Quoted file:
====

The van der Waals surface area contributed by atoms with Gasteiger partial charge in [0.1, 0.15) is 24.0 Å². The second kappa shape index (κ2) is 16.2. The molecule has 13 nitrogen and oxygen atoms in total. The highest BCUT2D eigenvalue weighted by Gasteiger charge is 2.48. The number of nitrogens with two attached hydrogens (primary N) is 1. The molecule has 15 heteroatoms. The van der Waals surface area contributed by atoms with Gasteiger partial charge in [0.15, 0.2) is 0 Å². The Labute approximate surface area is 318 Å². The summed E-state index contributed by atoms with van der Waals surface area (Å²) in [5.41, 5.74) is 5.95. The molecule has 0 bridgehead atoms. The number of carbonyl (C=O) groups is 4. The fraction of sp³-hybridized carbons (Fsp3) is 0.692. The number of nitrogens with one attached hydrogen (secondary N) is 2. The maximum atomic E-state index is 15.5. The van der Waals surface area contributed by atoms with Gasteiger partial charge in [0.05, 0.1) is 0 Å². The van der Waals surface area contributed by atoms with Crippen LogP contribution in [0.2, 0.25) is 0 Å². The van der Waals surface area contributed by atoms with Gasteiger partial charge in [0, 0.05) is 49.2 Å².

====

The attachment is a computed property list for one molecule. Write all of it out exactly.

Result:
The van der Waals surface area contributed by atoms with Gasteiger partial charge in [0.1, 0.15) is 24.0 Å². The second kappa shape index (κ2) is 16.2. The molecule has 13 nitrogen and oxygen atoms in total. The highest BCUT2D eigenvalue weighted by Gasteiger charge is 2.48. The number of nitrogens with two attached hydrogens (primary N) is 1. The molecule has 15 heteroatoms. The van der Waals surface area contributed by atoms with Gasteiger partial charge in [0.15, 0.2) is 0 Å². The Labute approximate surface area is 318 Å². The summed E-state index contributed by atoms with van der Waals surface area (Å²) in [5.41, 5.74) is 5.95. The molecule has 0 bridgehead atoms. The number of carbonyl (C=O) groups is 4. The fraction of sp³-hybridized carbons (Fsp3) is 0.692. The number of nitrogens with one attached hydrogen (secondary N) is 2. The maximum atomic E-state index is 15.5. The van der Waals surface area contributed by atoms with Gasteiger partial charge in [0.05, 0.1) is 0 Å². The van der Waals surface area contributed by atoms with Crippen LogP contribution in [0.2, 0.25) is 0 Å². The van der Waals surface area contributed by atoms with Gasteiger partial charge in [0, 0.05) is 49.2 Å².